Judiciary Committee sets vote on Barrett’s nomination for next week



Senate Judiciary Committee Republicans scheduled a vote for next week on Judge Amy Coney Barrett‘s Supreme Court nomination.

The panel will vote on Barrett’s nomination on Oct. 22 at 1 p.m. under a schedule offered by Senate Judiciary Committee Chairman Lindsey Graham (R-S.C.).

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Barrett’s nomination was on the Judiciary Committee’s agenda for the first time on Thursday morning, but was widely expected to be held until Oct. 22. Under committee rules, any one senator can request that a nomination be delayed a week, and they routinely are.

Graham, with the support of GOP senators, moved to leapfrog a committee rule that requires two members of the minority party to be present before a nomination is formally held over. When Graham called up the vote, Sen. Dick Durbin (D-Ill.) was the only Democratic member of the panel present. But Sen. Richard Blumenthal (D-Conn.) showed up mid-vote, giving Graham a second Democratic senator.

“It’s clear to me from reading in the paper is that what’s going to happen is we’re going to be denied the ability to operate as normal. … I know what awaits us,” Graham said about his decision.

When Durbin pointed out that he could not bring up the vote to schedule a vote on Barrett’s nomination without a second Democratic senator present, Graham replied, “With all due respect, we’ve had this problem in the past. … If we create this problem for you in the future, you’re going to do what I’m going to do, which is move forward on the business on the committee.”

But Democrats had signaled they did not intend to boycott Thursday’s vote.

Even as Graham was speaking to call up the vote, Sens. Dianne Feinstein(D-Calif.) and Cory Booker (D-N.J.) were both spotted heading into the committee room, though they did not get into the room in time to vote.

Blumenthal was also asked during a conference call less than an hour before the business meeting if Democrats would boycott it and dismissed the idea.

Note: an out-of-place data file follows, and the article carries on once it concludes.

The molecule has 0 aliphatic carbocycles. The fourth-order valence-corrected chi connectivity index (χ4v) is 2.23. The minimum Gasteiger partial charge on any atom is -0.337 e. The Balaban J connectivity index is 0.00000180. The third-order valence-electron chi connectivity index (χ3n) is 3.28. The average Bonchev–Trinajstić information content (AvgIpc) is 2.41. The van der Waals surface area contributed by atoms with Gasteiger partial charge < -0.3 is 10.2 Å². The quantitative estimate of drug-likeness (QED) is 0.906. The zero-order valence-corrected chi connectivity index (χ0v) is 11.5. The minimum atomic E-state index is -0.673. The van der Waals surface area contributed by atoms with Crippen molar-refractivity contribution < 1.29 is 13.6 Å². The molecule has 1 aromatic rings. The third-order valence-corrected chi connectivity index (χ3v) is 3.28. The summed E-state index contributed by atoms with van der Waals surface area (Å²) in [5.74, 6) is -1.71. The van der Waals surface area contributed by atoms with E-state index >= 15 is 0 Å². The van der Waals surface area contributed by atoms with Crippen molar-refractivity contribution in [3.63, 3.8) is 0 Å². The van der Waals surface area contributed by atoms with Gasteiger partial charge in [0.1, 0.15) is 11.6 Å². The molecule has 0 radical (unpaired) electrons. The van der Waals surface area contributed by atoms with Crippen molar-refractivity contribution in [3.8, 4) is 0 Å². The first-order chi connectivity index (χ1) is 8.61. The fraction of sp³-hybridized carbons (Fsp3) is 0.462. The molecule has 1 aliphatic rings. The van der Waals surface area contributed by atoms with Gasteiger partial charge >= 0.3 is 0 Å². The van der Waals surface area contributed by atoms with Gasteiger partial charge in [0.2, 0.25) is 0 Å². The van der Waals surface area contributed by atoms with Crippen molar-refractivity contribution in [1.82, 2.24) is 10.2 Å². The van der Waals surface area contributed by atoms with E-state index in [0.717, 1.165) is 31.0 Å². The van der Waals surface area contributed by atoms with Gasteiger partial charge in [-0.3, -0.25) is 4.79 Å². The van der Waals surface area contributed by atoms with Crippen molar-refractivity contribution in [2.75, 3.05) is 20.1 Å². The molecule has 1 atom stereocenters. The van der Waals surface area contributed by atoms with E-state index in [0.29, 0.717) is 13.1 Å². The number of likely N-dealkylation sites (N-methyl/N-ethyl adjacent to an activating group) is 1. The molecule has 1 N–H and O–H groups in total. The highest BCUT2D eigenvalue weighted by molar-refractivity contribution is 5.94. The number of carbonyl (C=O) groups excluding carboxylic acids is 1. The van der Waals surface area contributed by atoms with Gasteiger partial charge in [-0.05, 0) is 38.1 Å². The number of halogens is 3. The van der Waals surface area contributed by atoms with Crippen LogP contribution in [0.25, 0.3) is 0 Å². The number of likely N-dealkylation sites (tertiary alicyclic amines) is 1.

“If we boycott the meeting today you know Sen. Graham has indicated that he’ll just potentially vote it out of committee or change the rules or do whatever he wants to do,” Blumenthal said.

“Boycotting a meeting is a tactic that could be used at some point, but I don’t think today’s meeting is the one where it would be appropriate or effective to do it,” he added.

Blumenthal declined to say if Democrats would boycott the Oct. 22 meeting, where Barrett will get a vote.

Under committee rules, a majority of the panel, 12 senators, has to be present in order to report a nomination to the floor. Democrats have signaled that they will not help Republicans meet that quorum. Republicans can hit the requirement on their own as long as all the GOP senators are present.

Though Democratic senators largely kept their irritation over the Supreme Court nomination out of the first three days of the hearing on Barrett’s nomination, their frustrations were on full display Thursday.

“I believe that this rushed, sham process is a disservice to our committee,” Blumenthal said as he made his motion. “The purpose of doing it is simply to have a justice on the Supreme Court as the president has said to decide the election and to strike down the Affordable Care Act.”

Democrats have fumed over the process Republicans are using to put Barrett on the bench by the end of the month.

“This is being done without any precedent in the time at least that I’ve been on this committee,” Feinstein said. “It’s being done I guess to show power and push someone through.”

Republicans, if they confirm Barrett as expected, will set a precedent for how close to a presidential election a Supreme Court nominee has been confirmed. Though other nominees have been confirmed in a fewer number of days, they were further away from the election.

The decision to confirm Barrett also comes after Republicans refused to give Merrick Garland, then-President Obama’s final Supreme Court nominee, a hearing or a vote ahead of the election in 2016. Republicans argue that their control of both the White House and the Senate this year is a significant difference.

Democrats acknowledge that they are powerless to stop Republicans from confirming Barrett this month without help from GOP senators.

“I recognize, Mr. Chairman, that this goose is pretty much cooked,” Sen. Cory Booker (D-N.J.) told Graham during the committee meeting.

Because Republicans hold a 53-47 majority, Barrett could lose three GOP senators and still have Vice President Pence break a tie.




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